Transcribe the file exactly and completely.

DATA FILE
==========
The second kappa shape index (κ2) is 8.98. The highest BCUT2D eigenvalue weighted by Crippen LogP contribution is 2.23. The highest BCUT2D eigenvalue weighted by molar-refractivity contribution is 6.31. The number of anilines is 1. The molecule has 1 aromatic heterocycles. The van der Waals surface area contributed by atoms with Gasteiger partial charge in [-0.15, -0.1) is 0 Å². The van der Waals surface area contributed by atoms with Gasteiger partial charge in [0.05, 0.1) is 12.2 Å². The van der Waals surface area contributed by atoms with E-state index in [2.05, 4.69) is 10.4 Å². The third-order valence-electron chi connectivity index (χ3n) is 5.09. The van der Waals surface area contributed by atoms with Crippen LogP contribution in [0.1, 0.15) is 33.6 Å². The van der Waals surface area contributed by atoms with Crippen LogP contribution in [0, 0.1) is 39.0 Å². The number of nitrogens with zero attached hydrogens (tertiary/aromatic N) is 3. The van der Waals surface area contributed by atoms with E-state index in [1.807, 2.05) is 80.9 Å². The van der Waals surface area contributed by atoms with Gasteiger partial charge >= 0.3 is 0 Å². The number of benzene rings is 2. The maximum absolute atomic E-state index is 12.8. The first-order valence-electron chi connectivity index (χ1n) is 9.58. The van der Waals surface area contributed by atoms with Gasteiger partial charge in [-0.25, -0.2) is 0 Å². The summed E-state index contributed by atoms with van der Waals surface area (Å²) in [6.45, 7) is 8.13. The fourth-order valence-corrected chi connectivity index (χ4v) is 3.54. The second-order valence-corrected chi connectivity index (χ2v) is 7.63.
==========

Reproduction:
The second kappa shape index (κ2) is 8.98. The highest BCUT2D eigenvalue weighted by Crippen LogP contribution is 2.23. The highest BCUT2D eigenvalue weighted by molar-refractivity contribution is 6.31. The number of anilines is 1. The molecule has 1 aromatic heterocycles. The van der Waals surface area contributed by atoms with Gasteiger partial charge in [-0.15, -0.1) is 0 Å². The van der Waals surface area contributed by atoms with Gasteiger partial charge in [0.05, 0.1) is 12.2 Å². The van der Waals surface area contributed by atoms with E-state index in [2.05, 4.69) is 10.4 Å². The third-order valence-electron chi connectivity index (χ3n) is 5.09. The van der Waals surface area contributed by atoms with Crippen LogP contribution in [0.1, 0.15) is 33.6 Å². The van der Waals surface area contributed by atoms with Crippen LogP contribution in [0, 0.1) is 39.0 Å². The number of nitrogens with zero attached hydrogens (tertiary/aromatic N) is 3. The van der Waals surface area contributed by atoms with E-state index in [1.807, 2.05) is 80.9 Å². The van der Waals surface area contributed by atoms with Gasteiger partial charge >= 0.3 is 0 Å². The number of benzene rings is 2. The maximum absolute atomic E-state index is 12.8. The first-order valence-electron chi connectivity index (χ1n) is 9.58. The van der Waals surface area contributed by atoms with Gasteiger partial charge in [-0.25, -0.2) is 0 Å². The summed E-state index contributed by atoms with van der Waals surface area (Å²) in [6.45, 7) is 8.13. The fourth-order valence-corrected chi connectivity index (χ4v) is 3.54. The second-order valence-corrected chi connectivity index (χ2v) is 7.63.